Sixth Circuit Holds That Certain Overlimit Fees Constitute Finance Charges
PFENNIG V. HOUSEHOLD CREDIT SERVICES, INC. AND MBNA AMERICA BANK, N.A.
by Judith M. Scheiderer and Tiffany D. Scurti-Swain*
The United States Court of Appeals for the Sixth Circuit, on April 11, 2002, reversed the dismissal of a consumer’s credit card disclosure class action complaint under the Truth in Lending Act (TILA) against the issuing bank and the subsequent purchaser of the portfolio. The court remanded the case to the United States District Court for the Southern District of Ohio for trial on the merits of the claim.
The appellate court found that overlimit fees imposed after a credit card holder is permitted to make purchases beyond the established credit limit fall “squarely within the statutory definition of a finance charge” as “incident to an extension of credit.” According to the court, Regulation Z’s exclusion of such overlimit fees from the definition of “finance charge” conflicts with the express language of TILA. The court held that the creditor should have disclosed the fees as part of the finance charge on the periodic billing statements. The court limited its holding to those creditors who knowingly permit the credit card holder to exceed the established credit limit and then impose a fee incident to that extension of credit.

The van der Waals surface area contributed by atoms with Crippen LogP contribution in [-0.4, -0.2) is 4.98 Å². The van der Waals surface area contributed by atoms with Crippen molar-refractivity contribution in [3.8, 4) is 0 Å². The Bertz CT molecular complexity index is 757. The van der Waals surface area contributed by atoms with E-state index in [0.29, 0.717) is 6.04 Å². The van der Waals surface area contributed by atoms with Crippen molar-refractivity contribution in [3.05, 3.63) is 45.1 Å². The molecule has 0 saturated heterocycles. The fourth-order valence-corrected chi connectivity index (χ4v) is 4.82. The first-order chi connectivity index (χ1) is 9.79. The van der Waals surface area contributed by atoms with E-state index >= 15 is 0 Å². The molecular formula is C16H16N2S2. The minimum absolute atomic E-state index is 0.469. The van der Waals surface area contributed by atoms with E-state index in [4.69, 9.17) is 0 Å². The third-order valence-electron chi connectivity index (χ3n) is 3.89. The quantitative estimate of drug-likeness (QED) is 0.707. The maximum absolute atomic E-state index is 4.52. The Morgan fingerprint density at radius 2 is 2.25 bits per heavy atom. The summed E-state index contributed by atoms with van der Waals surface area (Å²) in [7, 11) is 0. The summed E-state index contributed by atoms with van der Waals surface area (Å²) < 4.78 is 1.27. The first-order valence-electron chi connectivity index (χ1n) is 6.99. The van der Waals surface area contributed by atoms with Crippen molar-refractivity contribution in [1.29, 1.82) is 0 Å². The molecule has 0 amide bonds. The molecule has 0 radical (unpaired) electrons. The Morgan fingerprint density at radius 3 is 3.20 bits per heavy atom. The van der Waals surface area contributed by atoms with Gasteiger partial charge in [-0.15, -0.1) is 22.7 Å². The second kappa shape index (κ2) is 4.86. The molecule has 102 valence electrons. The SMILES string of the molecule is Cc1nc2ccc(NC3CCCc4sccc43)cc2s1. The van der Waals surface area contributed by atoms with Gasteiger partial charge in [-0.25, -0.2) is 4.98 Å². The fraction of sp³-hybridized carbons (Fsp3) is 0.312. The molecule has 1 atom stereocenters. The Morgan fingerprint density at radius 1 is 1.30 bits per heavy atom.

There are several strategies for addressing the issues raised by the court’s holding regarding disclosure of overlimit fees. If we can be of any assistance or if you would like a copy of the decision, please do not hesitate to call us.
*Judy is a partner and Tiffany is an associate with Dreher Tomkies LLP. Both are contributors to the Firm’s Credit Card Digest. Their direct dial numbers are 614-628-1607 and 614‑628‑1615, respectively.